“Control Room” (2010)
“Anatomy Classroom” (2012)
“Laundromat at Night” (2008)
“The Subway” (2012)
“Chinese Take-Out” (2013)
“Museum of Art” (2010)
“Beauty Shop” (2010)
Quiet, 2015. Ink, watercolor, paper and pins in antique box. 5.5″h x 11.75″w x 4.5″d.
Artist Allison May Kiphuth captures scenes inspired by her surroundings in Maine and along the New Hampshire sea coast by squeezing them into small wooden boxes scarcely a few inches wide. Her mixed media dioramas are constructed from layered ink and watercolor illustrations assembled with pins and string inside antique boxes. The content of each artwork varies from piece to piece from underwater scenes of sea life, to magical tiny worlds populated by forest creatures.
Kiphuth recently had a solo show titled Interior at Paxton Gate Curiosities for Kids and will have work on view next month at the What Goes Around show at Nahcotta Gallery in New Hampshire. You can see more of her work at Enormous Tiny Art and on Instagram. (via Colossal Submissions)
The Meeting, 2015. Ink, watercolor, paper, pin and thread in antique box. 4.25″h x 4.25″w x 1.75″d.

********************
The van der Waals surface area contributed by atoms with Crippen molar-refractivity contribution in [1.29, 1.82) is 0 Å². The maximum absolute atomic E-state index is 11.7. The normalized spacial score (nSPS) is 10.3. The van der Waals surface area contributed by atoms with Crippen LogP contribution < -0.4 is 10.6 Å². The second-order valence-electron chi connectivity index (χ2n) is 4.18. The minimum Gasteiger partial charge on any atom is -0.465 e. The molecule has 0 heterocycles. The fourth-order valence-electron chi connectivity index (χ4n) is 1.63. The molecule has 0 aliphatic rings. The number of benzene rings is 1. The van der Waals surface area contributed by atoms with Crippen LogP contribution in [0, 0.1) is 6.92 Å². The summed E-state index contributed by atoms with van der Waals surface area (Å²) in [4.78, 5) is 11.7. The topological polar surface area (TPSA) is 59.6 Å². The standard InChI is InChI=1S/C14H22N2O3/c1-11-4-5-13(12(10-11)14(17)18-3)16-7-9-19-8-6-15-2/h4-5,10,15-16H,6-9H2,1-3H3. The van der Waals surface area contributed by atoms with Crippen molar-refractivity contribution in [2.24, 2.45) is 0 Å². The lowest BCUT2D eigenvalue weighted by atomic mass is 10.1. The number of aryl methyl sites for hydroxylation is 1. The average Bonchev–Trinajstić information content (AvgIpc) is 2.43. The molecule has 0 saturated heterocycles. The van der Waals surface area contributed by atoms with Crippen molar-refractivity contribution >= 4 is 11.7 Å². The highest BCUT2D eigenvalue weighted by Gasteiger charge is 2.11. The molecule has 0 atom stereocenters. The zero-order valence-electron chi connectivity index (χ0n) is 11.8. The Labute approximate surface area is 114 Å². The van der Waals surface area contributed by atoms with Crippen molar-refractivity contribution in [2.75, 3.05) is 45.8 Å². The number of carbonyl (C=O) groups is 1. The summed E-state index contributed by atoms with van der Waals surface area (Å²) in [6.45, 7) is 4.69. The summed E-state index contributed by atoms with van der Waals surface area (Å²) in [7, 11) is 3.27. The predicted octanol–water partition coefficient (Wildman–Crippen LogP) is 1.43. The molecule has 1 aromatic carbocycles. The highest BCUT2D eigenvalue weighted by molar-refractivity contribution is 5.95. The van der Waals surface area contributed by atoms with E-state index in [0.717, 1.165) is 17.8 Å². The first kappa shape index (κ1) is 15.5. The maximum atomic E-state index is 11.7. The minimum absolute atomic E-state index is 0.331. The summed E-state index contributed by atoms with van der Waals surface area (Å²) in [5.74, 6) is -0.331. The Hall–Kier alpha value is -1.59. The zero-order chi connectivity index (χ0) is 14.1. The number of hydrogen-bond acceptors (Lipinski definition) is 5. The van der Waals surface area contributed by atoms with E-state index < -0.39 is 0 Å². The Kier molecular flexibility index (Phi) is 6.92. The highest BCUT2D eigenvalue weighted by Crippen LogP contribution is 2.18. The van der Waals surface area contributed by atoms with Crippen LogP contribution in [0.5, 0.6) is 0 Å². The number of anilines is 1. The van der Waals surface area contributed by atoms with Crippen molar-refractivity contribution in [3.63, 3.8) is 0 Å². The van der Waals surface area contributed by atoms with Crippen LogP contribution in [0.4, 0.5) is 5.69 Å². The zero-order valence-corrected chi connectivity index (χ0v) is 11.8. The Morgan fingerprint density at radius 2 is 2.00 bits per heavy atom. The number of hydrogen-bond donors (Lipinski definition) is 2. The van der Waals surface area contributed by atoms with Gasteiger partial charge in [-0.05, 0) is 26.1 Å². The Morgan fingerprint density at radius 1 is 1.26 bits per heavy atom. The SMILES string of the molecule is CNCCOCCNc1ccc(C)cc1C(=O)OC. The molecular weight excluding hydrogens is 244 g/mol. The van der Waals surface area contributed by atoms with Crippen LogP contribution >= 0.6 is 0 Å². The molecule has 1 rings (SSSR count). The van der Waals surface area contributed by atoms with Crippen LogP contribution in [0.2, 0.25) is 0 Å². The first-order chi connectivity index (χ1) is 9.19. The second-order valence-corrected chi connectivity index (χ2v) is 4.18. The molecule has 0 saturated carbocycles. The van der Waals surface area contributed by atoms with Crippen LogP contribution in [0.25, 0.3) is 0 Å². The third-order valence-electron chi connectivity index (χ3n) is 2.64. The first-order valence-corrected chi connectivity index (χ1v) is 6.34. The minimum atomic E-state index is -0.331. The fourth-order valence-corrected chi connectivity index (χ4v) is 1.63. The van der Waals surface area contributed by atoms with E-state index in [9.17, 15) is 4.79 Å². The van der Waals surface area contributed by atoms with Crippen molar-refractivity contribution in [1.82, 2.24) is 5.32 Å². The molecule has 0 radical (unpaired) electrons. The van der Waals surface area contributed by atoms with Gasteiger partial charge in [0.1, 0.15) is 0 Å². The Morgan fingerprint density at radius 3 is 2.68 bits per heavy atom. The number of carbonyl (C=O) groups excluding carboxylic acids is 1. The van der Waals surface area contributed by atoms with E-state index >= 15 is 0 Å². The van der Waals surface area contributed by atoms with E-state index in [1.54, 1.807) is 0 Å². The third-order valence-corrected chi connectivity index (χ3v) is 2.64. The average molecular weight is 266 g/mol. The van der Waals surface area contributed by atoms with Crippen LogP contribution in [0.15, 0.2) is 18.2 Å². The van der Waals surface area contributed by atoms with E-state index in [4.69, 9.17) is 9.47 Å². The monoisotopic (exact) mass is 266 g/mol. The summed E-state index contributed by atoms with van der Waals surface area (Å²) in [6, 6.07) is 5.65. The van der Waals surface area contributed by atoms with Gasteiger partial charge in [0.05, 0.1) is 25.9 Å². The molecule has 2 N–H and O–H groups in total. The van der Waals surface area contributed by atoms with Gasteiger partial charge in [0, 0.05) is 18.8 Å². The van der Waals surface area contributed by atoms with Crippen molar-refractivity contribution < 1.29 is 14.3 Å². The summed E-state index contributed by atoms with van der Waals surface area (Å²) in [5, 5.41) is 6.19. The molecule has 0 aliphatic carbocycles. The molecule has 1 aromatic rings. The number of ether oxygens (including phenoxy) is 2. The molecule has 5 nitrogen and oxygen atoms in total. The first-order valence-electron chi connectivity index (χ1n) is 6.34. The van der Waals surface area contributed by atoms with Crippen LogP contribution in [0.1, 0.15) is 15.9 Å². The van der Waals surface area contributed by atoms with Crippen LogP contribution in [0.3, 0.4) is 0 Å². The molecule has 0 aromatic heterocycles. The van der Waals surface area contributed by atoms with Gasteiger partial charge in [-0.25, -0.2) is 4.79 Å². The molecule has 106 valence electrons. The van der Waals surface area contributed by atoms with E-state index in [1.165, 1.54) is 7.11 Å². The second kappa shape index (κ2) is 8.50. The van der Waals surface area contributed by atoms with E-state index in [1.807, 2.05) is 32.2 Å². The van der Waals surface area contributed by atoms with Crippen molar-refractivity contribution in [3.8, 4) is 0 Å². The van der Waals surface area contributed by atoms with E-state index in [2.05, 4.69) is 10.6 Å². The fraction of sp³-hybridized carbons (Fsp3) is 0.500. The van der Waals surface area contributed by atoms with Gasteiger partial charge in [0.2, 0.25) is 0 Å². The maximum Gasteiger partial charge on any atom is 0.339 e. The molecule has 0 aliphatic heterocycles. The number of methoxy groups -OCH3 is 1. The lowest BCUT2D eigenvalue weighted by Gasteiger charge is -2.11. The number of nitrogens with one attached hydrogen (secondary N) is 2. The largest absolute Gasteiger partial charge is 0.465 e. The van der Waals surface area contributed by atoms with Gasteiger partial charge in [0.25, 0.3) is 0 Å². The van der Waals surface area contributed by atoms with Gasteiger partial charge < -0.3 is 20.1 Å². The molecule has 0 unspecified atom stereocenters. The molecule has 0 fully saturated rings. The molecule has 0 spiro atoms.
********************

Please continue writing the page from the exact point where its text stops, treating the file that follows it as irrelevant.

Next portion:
Nocturne, 2015. Ink, watercolor, paper and pins in antique box. 6.5″h x 4.5″w x 3.625″d. // Contentment, 2015. Ink, watercolor, paper, thread and pins in antique box. 7″h x 4.5″w x 3.75″d.
The Spectators, 2015. Ink, watercolor, paper and thread in antique box. 4.25″h x 6.5″w x 3.75″d.
Harbor, 2015. Ink, watercolor, paper and pins in antique box. 2.5″h x 3.125″w x 2″d.
Perch, 2015. Ink, watercolor and paper in antique box. 1.25″h x 2.75″w x 1.125″d.
Housed in a 16th century building in the historic center of Lyon, France is the Musée Miniature et Cinéma, a 5-story museum containing over 100 miniature film sets. The tiny scenes were produced by world-renowned miniaturists and contain the highest form of Hyperrealism in order to trick the audience’s eye into believing each set was indeed life-size.
The handcrafted models contain all the minuscule features that would be found in the film’s actual scene, from fake mold inhabiting peeling walls to scratches seen behind tiny bedposts. The props in the museum’s scenes are also placed with incredible accuracy, disheveled books in libraries propped against each other at just the right angle, and miniature Charles Eames chairs that would even fool the designer. Accurate within these scenes is also their relationship to outside light, windows accentuating or distilling the light to position the set in the right time of day, geographic location or season.
“The subtle lighting arrangement, the painstaking replication of old textures, the use of the same original materials, all contribute to the creation of a moving poetry that resonates with each new miniature panorama,” explains the museum’s website.
If you don’t happen to be traveling to France anytime soon you can see more images of the meticulously detailed scenes on the Musée Miniature et Cinéma’s gallery page here. (via Beautiful/Decay)